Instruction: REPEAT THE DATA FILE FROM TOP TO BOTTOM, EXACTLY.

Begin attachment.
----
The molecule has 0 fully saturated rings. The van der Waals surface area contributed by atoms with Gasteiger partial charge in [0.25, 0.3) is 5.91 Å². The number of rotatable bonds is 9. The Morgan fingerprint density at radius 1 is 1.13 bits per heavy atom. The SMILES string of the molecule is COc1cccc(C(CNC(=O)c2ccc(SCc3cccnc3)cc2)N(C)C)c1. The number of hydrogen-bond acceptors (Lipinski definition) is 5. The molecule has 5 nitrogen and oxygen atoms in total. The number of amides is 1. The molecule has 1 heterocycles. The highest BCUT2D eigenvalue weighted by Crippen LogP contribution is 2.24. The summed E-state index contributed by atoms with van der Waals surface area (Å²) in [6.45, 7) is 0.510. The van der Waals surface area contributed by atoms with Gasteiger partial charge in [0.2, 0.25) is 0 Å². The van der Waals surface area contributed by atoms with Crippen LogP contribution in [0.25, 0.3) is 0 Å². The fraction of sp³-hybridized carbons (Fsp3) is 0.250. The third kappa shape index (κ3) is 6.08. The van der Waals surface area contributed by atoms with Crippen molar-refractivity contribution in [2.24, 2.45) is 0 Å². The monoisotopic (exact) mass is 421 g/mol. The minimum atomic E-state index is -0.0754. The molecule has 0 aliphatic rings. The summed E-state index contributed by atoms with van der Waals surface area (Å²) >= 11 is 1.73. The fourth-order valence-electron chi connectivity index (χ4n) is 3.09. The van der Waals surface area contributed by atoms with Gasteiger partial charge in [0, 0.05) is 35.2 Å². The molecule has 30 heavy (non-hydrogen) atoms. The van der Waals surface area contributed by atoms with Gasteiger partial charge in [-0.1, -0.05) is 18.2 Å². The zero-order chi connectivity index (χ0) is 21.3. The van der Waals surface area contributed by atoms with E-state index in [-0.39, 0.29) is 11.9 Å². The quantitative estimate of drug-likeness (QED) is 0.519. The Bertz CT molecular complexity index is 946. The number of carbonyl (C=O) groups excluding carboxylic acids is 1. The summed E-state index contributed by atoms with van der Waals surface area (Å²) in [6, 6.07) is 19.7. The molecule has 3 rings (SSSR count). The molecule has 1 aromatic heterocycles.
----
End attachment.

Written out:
The molecule has 0 fully saturated rings. The van der Waals surface area contributed by atoms with Gasteiger partial charge in [0.25, 0.3) is 5.91 Å². The number of rotatable bonds is 9. The Morgan fingerprint density at radius 1 is 1.13 bits per heavy atom. The SMILES string of the molecule is COc1cccc(C(CNC(=O)c2ccc(SCc3cccnc3)cc2)N(C)C)c1. The number of hydrogen-bond acceptors (Lipinski definition) is 5. The molecule has 5 nitrogen and oxygen atoms in total. The number of amides is 1. The molecule has 1 heterocycles. The highest BCUT2D eigenvalue weighted by Crippen LogP contribution is 2.24. The summed E-state index contributed by atoms with van der Waals surface area (Å²) in [6.45, 7) is 0.510. The van der Waals surface area contributed by atoms with Gasteiger partial charge in [0.2, 0.25) is 0 Å². The van der Waals surface area contributed by atoms with Crippen LogP contribution in [0.25, 0.3) is 0 Å². The fraction of sp³-hybridized carbons (Fsp3) is 0.250. The third kappa shape index (κ3) is 6.08. The van der Waals surface area contributed by atoms with Crippen molar-refractivity contribution in [2.24, 2.45) is 0 Å². The monoisotopic (exact) mass is 421 g/mol. The minimum atomic E-state index is -0.0754. The molecule has 0 aliphatic rings. The summed E-state index contributed by atoms with van der Waals surface area (Å²) >= 11 is 1.73. The fourth-order valence-electron chi connectivity index (χ4n) is 3.09. The van der Waals surface area contributed by atoms with Gasteiger partial charge in [0, 0.05) is 35.2 Å². The molecule has 30 heavy (non-hydrogen) atoms. The van der Waals surface area contributed by atoms with Gasteiger partial charge in [-0.1, -0.05) is 18.2 Å². The zero-order chi connectivity index (χ0) is 21.3. The van der Waals surface area contributed by atoms with E-state index in [-0.39, 0.29) is 11.9 Å². The quantitative estimate of drug-likeness (QED) is 0.519. The Bertz CT molecular complexity index is 946. The number of carbonyl (C=O) groups excluding carboxylic acids is 1. The summed E-state index contributed by atoms with van der Waals surface area (Å²) in [6, 6.07) is 19.7. The molecule has 3 rings (SSSR count). The molecule has 1 aromatic heterocycles.